Palaeozoic tetrapods

Tetrapod Zoology

Category archives for Palaeozoic tetrapods

I said I wouldn’t do any conferences this year. But I lied, and have recently returned from the 58th Symposium on Vertebrate Palaeontology and Comparative Anatomy (SVPCA), this year held once again in Cambridge, UK. Compared to the enormous, sprawling SVP (= Society of Vertebrate Paleontology) meeting with its numerous concurrent sessions (last year held…

First of all, here are some temnospondyls. This composite image was compiled by repositioning the reconstructions provided by DeFauw (1989): looks neat, doesn’t it? So, I recently returned from the 69th Society of Vertebrate Paleontology meeting, this year held in Bristol, UK: in other words, OUTSIDE OF NORTH AMERICA for the first time ever. It…

I promised myself back in 2007 that I’d cut down on the number of conferences I attend. There’s a problem with that: I’m pretty bad at keeping promises (at least, to myself). This year I’m attending a ridiculous four conferences, and I’ve just returned from the first of them (please remind me why I have…

Lysorophians and aïstopods

At some stage, I’ll have to write full-length articles on lysorophians, aïstopods, the remaining temnospondyls, nectrideans, microsaurs, and assorted other groups of Palaeozoic and Mesozoic non-amniote tetrapods. Alas, this hasn’t happened yet. In the meantime, here are some slides from one of my talks…

2007 – Tet Zoo’s second year of operation – has come and gone. The previous article was a brief personal review of the year, and here’s more of the same (sort of) if you can handle it…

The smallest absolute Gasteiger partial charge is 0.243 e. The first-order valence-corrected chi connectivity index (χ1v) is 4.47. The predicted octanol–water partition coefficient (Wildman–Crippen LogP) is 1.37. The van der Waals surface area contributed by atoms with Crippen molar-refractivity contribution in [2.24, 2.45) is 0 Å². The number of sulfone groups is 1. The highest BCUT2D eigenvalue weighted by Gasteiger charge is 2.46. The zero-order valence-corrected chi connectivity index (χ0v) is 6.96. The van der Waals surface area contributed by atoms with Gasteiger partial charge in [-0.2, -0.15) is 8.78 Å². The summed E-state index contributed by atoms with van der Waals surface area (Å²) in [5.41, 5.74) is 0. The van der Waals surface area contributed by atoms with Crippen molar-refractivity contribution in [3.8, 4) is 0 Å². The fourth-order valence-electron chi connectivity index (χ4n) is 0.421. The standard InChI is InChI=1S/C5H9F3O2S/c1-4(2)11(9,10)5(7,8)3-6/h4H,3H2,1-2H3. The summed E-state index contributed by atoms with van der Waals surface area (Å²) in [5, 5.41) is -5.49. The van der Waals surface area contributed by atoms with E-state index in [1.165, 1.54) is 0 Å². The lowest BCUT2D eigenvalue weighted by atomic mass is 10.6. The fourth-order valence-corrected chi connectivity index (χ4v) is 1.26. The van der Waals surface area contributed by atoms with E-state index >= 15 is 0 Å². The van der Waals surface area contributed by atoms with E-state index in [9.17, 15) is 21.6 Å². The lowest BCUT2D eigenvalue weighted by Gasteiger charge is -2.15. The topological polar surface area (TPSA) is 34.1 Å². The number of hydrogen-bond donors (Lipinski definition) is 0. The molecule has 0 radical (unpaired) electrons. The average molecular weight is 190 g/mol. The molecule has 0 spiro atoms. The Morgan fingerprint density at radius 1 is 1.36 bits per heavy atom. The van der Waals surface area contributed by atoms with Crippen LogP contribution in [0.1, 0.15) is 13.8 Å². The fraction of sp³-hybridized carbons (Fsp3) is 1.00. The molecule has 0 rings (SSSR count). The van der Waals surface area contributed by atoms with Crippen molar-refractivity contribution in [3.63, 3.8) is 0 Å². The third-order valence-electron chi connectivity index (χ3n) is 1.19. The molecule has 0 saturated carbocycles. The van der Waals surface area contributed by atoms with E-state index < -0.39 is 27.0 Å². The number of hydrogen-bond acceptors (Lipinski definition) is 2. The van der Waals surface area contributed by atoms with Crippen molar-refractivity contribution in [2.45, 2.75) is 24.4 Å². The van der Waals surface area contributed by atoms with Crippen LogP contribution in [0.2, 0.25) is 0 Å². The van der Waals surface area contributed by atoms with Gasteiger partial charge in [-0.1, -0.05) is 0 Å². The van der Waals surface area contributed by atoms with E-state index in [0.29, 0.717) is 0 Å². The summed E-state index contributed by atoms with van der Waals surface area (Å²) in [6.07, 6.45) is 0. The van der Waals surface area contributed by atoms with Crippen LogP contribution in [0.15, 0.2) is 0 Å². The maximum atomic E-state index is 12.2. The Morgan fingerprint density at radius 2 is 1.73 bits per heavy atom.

Among the many, many groups I have yet to cover on Tet Zoo are stem-group synapsids: Synapsida is the tetrapod clade that includes mammals and all of their relatives, and there is a long tradition of referring to non-mammalian synapsids as ‘mammal-like reptiles’ (other names include protomammals and paramammals). Because synapsids are not part of…

At last, I fulfill those promises of more temnospondyls. Last time we looked at the edopoids, perhaps the most basal temnospondyl clade: here we look at the rest of the basal forms. Scary predators, marine piscivores, late-surviving relics, and some unfortunate beasts burned alive in forest fires…

Today I submitted another one of those long-delayed manuscripts. Yay. I also got to work preparing one of the three conference talks I’m supposed to be giving this year – how the hell I’m going to pull off all three I’m not sure. Anyway, leaving well alone the whole picture-of-the-day debacle, it’s time for a…

Like plethodontid salamanders, Wealden dinosaurs, and rhinogradentians, the remarkably successful and diverse tetrapods known as temnospondyls have been riding the Tet Zoo wagon right since the earliest posts of ver 1. But, to my shame, I’ve never gotten round to completing one of the ten or so posts that I plan to publish on them.…